-By Everett Headley
Having taught hunter safety for a decade, I am keenly aware of stories that include the line, “I never thought it could happen to me.” What follows are the details of a hunting trip gone wrong with a conclusion that was not anticipated. There are dangers inherent in hunting: unpredictable animals, chaotic weather, gear failing. However, hunting is still statistically safer than golf, but it does require forethought and careful consideration of what you will encounter when you step out of the truck and into the wild. These principles below have been forged out of difficult experiences; a few mine, some from others. The words of Benjamin Franklin, not a noted hunter, but still wise in his own right, are instructional: “By failing to plan, you are preparing to fail.”
1. Know Your Own Limitations
One of the first things I tell people new to hunting is:
"There is no pride in the wild."
It does not care when you get cold, hungry, or tired, those forces will continue to wear on you to the point they create a life threat. Admitting and adjusting to the situation as it presents and not “toughing it out” requires a thorough understanding of your abilities and skill, as well as a small amount of humility. Knowing when to call a hunt and come out of the field demonstrates wisdom, not frailty. This is different from pushing yourself incrementally to expand your range; that is a controlled and thoughtful decision. The opposite of that is assuming you can do more without any reserves to fall back on. This is when hunters find themselves in inextricable danger.
Seeking out more experienced hunters when you travel in new areas and hunt new game can be the quickest way to success and survival. There really is no substitute for experience. Next to that, researching and learning what you might potentially encounter can give you a good sense of what to expect and plan. Those of us who hunt solo, add another level of complexity that requires self-sufficiency and pre-arranging help before it's needed. You can’t foresee every issue, but you can mitigate most of them before they interrupt a hunt.
2. Know Your Weapons
The cartoon image of Elmer Fudd, lackadaisically walking in the woods blasting whatever moves, breaks all four of the Gun Safety Laws:
- Treat all guns as if they were loaded.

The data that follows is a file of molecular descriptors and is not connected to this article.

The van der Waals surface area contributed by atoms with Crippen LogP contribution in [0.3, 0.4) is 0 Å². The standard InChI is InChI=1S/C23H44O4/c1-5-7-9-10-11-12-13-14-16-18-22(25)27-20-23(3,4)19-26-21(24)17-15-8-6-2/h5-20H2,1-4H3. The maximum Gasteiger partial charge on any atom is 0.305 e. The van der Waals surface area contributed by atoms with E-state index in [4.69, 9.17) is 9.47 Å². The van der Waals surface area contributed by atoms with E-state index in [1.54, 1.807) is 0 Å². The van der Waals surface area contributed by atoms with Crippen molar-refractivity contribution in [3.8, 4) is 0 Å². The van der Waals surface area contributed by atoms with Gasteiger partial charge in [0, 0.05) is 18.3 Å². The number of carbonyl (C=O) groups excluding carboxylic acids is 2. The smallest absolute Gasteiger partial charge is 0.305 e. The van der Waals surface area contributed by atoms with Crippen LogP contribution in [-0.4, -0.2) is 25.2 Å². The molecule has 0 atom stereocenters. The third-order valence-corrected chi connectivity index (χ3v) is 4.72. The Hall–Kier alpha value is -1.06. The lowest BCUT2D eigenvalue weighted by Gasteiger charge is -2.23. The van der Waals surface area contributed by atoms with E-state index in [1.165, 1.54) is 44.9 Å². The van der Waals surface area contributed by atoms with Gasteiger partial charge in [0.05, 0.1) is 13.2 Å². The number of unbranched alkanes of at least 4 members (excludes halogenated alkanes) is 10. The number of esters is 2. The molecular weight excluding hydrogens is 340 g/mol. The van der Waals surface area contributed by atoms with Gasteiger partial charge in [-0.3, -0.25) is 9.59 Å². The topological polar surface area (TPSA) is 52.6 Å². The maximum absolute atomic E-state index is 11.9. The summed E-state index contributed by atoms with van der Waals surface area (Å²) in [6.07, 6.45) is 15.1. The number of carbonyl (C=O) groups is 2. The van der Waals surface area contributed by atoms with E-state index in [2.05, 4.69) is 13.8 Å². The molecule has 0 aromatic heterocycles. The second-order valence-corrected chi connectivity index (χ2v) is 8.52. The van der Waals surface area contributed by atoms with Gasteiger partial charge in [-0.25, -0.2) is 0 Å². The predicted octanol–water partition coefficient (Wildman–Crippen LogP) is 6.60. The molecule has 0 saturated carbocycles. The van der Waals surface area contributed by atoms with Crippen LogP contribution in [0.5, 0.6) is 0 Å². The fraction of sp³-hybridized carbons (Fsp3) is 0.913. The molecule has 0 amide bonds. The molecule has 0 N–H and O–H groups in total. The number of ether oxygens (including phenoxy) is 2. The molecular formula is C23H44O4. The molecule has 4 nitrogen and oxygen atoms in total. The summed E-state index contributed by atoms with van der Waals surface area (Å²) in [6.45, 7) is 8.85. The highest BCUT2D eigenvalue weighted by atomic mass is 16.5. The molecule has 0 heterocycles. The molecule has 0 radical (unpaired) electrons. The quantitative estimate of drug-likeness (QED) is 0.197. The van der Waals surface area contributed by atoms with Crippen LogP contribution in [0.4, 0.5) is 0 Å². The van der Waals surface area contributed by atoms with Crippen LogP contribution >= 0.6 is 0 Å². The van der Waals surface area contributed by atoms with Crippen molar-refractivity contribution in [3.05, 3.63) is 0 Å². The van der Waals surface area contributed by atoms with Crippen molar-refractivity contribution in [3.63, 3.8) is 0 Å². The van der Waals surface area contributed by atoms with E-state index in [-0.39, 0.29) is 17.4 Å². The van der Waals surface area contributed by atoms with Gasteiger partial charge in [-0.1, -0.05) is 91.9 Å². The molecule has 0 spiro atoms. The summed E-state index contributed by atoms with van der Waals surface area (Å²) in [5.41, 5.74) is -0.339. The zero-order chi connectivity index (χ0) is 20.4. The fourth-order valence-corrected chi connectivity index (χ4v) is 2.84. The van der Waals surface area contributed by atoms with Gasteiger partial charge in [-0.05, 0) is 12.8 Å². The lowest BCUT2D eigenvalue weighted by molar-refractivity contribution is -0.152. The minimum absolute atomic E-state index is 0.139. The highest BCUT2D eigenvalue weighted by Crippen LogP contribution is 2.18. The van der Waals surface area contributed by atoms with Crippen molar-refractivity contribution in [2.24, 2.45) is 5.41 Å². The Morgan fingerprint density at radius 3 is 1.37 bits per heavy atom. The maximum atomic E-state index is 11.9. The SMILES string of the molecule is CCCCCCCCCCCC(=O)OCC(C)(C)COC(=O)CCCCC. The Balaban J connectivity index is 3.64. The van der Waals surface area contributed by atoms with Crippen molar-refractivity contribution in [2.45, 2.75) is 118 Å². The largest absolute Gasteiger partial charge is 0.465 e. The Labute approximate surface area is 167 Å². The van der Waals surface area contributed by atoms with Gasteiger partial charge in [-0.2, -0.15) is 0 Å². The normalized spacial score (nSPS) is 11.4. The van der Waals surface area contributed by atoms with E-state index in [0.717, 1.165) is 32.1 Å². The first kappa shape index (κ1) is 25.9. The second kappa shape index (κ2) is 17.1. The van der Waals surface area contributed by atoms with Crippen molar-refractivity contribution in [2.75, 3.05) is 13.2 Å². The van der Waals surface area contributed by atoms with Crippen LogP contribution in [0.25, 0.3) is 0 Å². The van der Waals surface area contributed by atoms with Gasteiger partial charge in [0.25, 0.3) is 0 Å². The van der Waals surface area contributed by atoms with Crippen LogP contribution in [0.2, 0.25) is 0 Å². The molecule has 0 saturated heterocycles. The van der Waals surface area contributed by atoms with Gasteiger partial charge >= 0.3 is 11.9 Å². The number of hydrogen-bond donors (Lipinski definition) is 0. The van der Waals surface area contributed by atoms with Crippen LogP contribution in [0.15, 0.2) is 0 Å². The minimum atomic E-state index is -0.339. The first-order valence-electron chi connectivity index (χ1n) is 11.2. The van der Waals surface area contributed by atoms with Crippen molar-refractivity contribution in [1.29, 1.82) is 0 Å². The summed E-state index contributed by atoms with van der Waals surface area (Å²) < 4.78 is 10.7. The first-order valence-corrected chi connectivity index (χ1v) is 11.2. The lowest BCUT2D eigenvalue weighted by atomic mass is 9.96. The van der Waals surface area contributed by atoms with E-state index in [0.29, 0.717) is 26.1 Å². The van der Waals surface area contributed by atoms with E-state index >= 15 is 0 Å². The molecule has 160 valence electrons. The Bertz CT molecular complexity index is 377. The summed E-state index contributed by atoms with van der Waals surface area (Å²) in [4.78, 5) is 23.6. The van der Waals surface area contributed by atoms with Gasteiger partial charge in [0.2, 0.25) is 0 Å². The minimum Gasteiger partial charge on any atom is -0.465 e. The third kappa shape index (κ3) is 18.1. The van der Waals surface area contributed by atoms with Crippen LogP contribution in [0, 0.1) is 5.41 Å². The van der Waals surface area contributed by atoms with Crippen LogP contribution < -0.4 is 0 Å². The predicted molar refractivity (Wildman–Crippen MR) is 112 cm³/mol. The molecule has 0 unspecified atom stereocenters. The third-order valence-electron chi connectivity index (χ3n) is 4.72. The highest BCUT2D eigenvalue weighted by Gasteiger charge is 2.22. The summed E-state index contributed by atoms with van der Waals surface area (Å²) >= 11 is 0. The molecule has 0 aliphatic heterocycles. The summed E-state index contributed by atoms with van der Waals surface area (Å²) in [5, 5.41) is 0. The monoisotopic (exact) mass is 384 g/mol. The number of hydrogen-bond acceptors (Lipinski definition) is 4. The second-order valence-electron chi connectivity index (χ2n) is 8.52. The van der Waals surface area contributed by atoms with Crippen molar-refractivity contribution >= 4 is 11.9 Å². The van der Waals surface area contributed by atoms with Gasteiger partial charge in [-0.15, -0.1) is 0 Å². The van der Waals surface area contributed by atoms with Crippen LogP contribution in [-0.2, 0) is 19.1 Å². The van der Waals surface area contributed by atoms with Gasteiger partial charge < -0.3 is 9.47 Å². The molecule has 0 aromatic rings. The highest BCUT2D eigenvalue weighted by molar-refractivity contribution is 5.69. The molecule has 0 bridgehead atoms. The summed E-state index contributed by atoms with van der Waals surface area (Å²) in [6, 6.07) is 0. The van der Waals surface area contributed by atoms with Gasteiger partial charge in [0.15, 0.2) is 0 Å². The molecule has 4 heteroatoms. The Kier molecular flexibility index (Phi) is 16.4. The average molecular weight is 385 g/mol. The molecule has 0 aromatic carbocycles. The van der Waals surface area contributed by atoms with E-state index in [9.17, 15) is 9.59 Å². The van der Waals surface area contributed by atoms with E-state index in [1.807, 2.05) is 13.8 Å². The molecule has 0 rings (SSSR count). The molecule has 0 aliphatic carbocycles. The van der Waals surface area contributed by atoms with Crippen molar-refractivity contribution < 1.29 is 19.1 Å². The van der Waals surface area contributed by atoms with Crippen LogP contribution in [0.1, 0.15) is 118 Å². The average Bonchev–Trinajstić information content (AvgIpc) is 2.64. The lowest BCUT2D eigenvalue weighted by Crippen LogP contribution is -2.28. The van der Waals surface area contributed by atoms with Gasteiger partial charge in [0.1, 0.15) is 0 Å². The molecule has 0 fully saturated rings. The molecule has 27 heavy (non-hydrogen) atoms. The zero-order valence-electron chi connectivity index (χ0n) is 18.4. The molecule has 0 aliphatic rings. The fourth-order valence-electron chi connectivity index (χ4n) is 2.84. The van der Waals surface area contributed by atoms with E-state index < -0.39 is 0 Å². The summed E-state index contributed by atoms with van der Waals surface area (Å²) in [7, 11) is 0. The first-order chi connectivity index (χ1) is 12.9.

- Never point your gun at something you don’t intend to shoot.
- Keep your finger straight and off the trigger until ready to shoot.
- Be sure of your target and beyond.
"When reviewing shooting accidents it’s clear to see one (usually more) of these rules broken resulting in a preventable tragedy."
Mutual accountability with hunting partners puts more that just your eyes on
your rifle. None of us are infallible and asking your buddy to check your magazine to see if its clear or watching to see if a safety is clicked back on after a pass of birds are small actions requiring almost no effort.
Within a weapon's safety is knowing the operation and maintenance of your chosen gun. In the military, we learn the effective range, maximum range, velocity, breakdown, field care and a host of other details about every weapons system we operated. While there were levels beyond our scope, most things that rendered our rifle inoperable we could fix. Keeping a small armory at your camp that can competently fix can keep you hunting in the mountains instead of in town for a gunsmith or bowyer. Never go beyond your qualifications, see principle number 1. Keeping your weapon clean and maintained is the best prevention, so don’t neglect it.
3. Maintain Situational Awareness
I once followed an elk three miles during the rut, each of us cutting off the other with our bugles. Before I knew it, I was deep into dark timber in a place I was not familiar with. The full moon helped light my way back, and I had my OnX to lead me through a setting that could have been much more perilous. I had lost my situational awareness and become tunnel visioned chasing that bull.
Keep an eye on changing weather conditions, the environment, fires burning nearby, and large predators. The best way to get out of an emergency is to have never put yourself in one to begin with. I also keep an eye on my water level (a lesson I learned in the heat of a west Texas hunt) and food. “Keeping your head on a swivel” means always being alert to anything that might endanger your health and safety. You won’t predict everything you’ll encounter while hunting, but the sooner you know about it, the sooner you can adapt and plan around it.
4. Never Assume An Animal Is Really Down
I was fortunate enough to draw an on range oryx license for White Sands Missile Range a few years ago. It was an incredible experience with new challenges (when they tell you to not got into an area on an active missile testing range; they mean it). On my first day I was able to locate and harvest a 36” cow. My shot was good and well within range. Walking up to an animal the size of an elk with horns that are known to skewer lions in Africa, I certain have trepidation. At about 30 yards I started talking to it, hoping my voice would give an indication it was still alive. At about 10 yards I tossed a couple of rocks, again trying to see if there was any reaction. I slowly creeped up towards its flank and kicked its back hoof, only to have it kick back to me. My retreat was swift and I gave it a few more minutes before I tried again. This time there wasn’t a kick back and a final poke to the eye assured me she had expired.
"I repeat this same dance each time I approach a downed animal. The will to live and ability to fight is precisely what these animals depend on to survive."